Testing can and probably should go beyond justEGFRandALKwhenever possible in order to gain more information about other targets that may be able to lead to newer therapeutic options. “Usually we’re finding small subsets of patients who have a particular mutation,” Purcell said. “If we were to do 20 more years of research, instead of having 10% of the subsets, maybe we’ll have 40% or 50% of the subsets. It’s that process of research that makes testing these extra genes important. They may be adding onto the specific mutations that patients get.”Once the decision to perform molecular testing is made, the person obtaining the sample can choose the most appropriate location to biopsy. “If it is the first time that a patient is being considered for treatment, the evidence so far would indicate that one could use a sample either from the primary site or from a metastatic site, which might be easier to sample.” Cagle said. He also added that there is no current evidence to suggest that testing multiple sites within a single tumor is necessary in lung cancer.
Although the location to sample is flexible, the size of the sample is important. “Patients who present with advanced disease often are diagnosed with small-needle biopsies, and those biopsies have to be managed very carefully to preserve enough tissue for molecular testing. Otherwise, by the time the decision is made to test forEGFRandALK, there might be insufficient material left from the biopsy,” said Ladanyi. Therefore, careful consideration should be given to the type of biopsy performed.
“Sometimes with a fine-needle aspirate, or even a core biopsy, it may not always be successful in terms of getting adequate tissue. Surgical biopsy generally provides more than enough tissue for molecular analysis,” said David Tom Cooke, MD, FACS, head of the Section of General Thoracic Surgery, University of California (UC), Davis, Medical Center.It takes a team of healthcare professionals from a wide range of disciplines to determine the appropriate course of testing and treatment for any given patient with lung cancer. Now that targeted therapies are available and investigational ones are being developed, the role of the thoracic surgeon, for one, has changed and expanded. “Our focus, from a thoracic surgical standpoint, is always on patients with early-stage or locally advanced, or nonmetastatic, disease, because surgery can be potentially curative for those patients. In stage 4 disease, surgery is by no means curative; however, it can provide data that helps our medical oncologists to treat these patients in a better palliative manner with targeted therapy,” said Cooke.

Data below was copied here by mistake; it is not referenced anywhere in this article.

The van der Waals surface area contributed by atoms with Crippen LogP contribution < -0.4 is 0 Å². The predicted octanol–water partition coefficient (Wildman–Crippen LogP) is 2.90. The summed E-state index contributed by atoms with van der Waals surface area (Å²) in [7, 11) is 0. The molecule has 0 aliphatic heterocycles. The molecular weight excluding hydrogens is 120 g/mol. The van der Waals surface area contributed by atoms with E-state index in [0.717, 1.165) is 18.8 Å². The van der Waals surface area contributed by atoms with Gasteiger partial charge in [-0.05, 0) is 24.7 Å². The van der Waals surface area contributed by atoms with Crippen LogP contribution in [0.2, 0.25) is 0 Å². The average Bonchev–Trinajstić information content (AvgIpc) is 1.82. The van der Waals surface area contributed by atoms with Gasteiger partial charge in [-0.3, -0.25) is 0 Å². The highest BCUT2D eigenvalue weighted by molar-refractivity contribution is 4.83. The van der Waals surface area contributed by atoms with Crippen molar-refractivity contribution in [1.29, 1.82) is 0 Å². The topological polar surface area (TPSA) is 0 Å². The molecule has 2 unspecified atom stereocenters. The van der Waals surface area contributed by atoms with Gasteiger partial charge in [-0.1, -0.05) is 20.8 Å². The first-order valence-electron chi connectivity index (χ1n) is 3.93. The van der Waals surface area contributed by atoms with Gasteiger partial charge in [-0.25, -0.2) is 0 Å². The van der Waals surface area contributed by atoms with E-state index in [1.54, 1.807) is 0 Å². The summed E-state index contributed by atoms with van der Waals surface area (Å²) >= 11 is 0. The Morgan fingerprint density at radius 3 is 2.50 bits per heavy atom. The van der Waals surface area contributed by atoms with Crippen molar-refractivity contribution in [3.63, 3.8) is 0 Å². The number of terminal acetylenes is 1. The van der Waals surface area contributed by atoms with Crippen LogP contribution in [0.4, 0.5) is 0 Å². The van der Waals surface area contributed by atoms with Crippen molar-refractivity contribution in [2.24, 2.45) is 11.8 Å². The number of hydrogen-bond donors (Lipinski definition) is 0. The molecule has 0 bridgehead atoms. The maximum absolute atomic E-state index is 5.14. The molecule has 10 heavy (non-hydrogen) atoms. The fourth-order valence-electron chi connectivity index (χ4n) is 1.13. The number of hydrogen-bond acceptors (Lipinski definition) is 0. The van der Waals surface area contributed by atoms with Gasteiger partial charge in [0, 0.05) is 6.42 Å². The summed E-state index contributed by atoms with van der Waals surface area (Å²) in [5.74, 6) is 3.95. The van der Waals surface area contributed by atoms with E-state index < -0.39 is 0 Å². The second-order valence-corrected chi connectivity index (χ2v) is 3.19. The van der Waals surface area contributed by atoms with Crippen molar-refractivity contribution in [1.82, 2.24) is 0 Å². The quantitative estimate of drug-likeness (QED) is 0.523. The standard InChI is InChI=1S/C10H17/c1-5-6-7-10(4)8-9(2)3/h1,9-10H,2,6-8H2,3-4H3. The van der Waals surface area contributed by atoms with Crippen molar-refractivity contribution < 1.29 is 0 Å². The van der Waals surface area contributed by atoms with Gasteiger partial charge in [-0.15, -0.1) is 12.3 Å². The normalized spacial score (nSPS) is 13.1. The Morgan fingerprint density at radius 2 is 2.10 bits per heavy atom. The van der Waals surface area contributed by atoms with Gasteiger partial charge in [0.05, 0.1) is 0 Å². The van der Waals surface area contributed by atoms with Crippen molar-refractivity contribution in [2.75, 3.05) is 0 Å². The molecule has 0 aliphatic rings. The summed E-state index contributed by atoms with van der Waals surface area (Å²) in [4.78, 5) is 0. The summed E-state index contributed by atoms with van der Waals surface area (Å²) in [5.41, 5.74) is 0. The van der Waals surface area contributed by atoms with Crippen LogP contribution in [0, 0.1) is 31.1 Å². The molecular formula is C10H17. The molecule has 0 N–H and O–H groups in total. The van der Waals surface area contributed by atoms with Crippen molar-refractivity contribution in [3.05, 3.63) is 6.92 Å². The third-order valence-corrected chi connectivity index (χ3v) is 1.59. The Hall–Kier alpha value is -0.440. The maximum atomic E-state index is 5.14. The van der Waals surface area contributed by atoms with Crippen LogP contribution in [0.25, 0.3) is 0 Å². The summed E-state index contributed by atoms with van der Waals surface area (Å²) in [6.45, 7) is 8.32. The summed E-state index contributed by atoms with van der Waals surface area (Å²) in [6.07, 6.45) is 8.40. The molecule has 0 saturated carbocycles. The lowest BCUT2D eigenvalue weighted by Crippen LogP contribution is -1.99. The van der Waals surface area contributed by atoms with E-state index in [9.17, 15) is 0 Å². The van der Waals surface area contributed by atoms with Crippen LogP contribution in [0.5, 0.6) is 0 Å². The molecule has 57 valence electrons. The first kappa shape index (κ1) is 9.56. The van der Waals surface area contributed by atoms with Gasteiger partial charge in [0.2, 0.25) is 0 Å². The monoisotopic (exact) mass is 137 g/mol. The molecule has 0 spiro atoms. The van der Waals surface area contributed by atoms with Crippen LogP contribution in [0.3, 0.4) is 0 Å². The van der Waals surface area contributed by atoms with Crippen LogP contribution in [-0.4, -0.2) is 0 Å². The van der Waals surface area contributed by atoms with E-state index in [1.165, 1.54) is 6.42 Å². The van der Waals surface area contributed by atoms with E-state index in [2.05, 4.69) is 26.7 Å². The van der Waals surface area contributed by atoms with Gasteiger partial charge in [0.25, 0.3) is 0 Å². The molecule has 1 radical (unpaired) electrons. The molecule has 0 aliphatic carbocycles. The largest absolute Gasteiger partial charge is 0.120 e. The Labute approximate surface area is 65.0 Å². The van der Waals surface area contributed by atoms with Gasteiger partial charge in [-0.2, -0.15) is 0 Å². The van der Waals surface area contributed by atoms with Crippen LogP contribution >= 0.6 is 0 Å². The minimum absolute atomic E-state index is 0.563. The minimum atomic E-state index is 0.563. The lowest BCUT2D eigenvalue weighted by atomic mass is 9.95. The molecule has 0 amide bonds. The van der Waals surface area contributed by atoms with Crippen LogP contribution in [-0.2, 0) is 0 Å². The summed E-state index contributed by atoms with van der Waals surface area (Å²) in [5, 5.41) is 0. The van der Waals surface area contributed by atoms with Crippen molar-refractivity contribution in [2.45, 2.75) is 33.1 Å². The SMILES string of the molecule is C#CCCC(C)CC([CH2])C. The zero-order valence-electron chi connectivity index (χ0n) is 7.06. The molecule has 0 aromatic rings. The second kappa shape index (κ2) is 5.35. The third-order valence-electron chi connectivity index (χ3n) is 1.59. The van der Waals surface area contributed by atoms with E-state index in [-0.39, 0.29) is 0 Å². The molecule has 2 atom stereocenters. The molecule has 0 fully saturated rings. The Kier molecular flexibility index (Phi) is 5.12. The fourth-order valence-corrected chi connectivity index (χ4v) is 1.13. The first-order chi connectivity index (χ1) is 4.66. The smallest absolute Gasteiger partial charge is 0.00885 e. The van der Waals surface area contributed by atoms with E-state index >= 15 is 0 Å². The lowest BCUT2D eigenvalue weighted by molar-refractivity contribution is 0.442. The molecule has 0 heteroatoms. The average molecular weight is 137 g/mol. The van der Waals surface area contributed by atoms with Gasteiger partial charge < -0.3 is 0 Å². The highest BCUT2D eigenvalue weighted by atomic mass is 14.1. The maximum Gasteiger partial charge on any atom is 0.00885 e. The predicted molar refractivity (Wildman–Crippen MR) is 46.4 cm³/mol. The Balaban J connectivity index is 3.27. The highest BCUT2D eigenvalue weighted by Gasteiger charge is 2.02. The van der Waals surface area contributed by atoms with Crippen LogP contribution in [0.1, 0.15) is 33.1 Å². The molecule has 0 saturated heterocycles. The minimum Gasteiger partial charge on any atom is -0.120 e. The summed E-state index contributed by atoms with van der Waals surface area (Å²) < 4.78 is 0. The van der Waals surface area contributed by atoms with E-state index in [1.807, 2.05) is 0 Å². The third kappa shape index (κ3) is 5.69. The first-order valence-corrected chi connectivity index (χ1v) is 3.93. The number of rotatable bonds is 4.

Your patient was diagnosed with NSCLC, and molecular testing has revealed genetic abnormalities. What next? Salgia has a suggestion: “We’ve developed an app for molecular analysis and how to interpret those results, and how to think about clinical trials:www.collabrx.com. A group of usI’m the Principal Editor—have worked to find a molecular application. Let’s say someone has anALK+ tumor, then you click on that for metastatic disease, and then there’s an app that pops up to say to consider crizotinib, but if there’s failure to crizotinib or if you want to consider other things, all these clinical trials pop up as well. That really helps other healthcare providers, community oncologists, patients, anyone who’s interested, to say, if one has anALKtranslocation, what should you do?”
That’s right, there’s an app for that.
A similar case is true for pathologists. “It used to be that the pathologist was mainly as involved in making the pathologic diagnosis, and then, after that, was not really engaged in the patient’s management. But now the pathologist has a much closer role in patient management, because these test results are what decides which drugs the patient’s going to be treated with. It has put the pathologists in a much more intimate interaction with the oncologists,” Ladanyi said.